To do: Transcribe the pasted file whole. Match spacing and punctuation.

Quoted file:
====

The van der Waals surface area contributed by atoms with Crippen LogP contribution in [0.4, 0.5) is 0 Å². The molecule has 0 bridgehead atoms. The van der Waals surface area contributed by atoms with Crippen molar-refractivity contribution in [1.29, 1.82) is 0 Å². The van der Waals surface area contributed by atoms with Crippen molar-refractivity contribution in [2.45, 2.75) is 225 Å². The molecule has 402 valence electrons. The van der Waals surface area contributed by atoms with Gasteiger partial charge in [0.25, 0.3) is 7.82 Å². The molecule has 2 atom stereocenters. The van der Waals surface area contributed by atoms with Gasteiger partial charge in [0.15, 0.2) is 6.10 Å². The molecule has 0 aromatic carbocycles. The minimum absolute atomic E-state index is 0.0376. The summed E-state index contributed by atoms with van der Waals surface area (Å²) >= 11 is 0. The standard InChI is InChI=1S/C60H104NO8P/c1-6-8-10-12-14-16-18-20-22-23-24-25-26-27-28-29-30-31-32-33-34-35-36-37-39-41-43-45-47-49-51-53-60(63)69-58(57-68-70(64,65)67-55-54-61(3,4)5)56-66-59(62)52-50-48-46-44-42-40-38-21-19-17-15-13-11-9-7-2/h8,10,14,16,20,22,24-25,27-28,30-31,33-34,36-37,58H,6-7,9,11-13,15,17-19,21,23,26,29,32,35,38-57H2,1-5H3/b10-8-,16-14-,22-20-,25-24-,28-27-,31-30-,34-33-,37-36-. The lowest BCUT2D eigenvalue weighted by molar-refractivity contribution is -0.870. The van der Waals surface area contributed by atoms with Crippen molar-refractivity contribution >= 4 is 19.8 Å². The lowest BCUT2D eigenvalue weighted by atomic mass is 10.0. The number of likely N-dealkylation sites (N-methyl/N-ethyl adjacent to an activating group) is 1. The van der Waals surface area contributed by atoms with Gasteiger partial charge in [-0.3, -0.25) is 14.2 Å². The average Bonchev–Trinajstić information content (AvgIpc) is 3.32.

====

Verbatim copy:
The van der Waals surface area contributed by atoms with Crippen LogP contribution in [0.4, 0.5) is 0 Å². The molecule has 0 bridgehead atoms. The van der Waals surface area contributed by atoms with Crippen molar-refractivity contribution in [1.29, 1.82) is 0 Å². The van der Waals surface area contributed by atoms with Crippen molar-refractivity contribution in [2.45, 2.75) is 225 Å². The molecule has 402 valence electrons. The van der Waals surface area contributed by atoms with Gasteiger partial charge in [0.25, 0.3) is 7.82 Å². The molecule has 2 atom stereocenters. The van der Waals surface area contributed by atoms with Gasteiger partial charge in [0.15, 0.2) is 6.10 Å². The molecule has 0 aromatic carbocycles. The minimum absolute atomic E-state index is 0.0376. The summed E-state index contributed by atoms with van der Waals surface area (Å²) >= 11 is 0. The standard InChI is InChI=1S/C60H104NO8P/c1-6-8-10-12-14-16-18-20-22-23-24-25-26-27-28-29-30-31-32-33-34-35-36-37-39-41-43-45-47-49-51-53-60(63)69-58(57-68-70(64,65)67-55-54-61(3,4)5)56-66-59(62)52-50-48-46-44-42-40-38-21-19-17-15-13-11-9-7-2/h8,10,14,16,20,22,24-25,27-28,30-31,33-34,36-37,58H,6-7,9,11-13,15,17-19,21,23,26,29,32,35,38-57H2,1-5H3/b10-8-,16-14-,22-20-,25-24-,28-27-,31-30-,34-33-,37-36-. The lowest BCUT2D eigenvalue weighted by molar-refractivity contribution is -0.870. The van der Waals surface area contributed by atoms with Crippen molar-refractivity contribution >= 4 is 19.8 Å². The lowest BCUT2D eigenvalue weighted by atomic mass is 10.0. The number of likely N-dealkylation sites (N-methyl/N-ethyl adjacent to an activating group) is 1. The van der Waals surface area contributed by atoms with Gasteiger partial charge in [-0.3, -0.25) is 14.2 Å². The average Bonchev–Trinajstić information content (AvgIpc) is 3.32.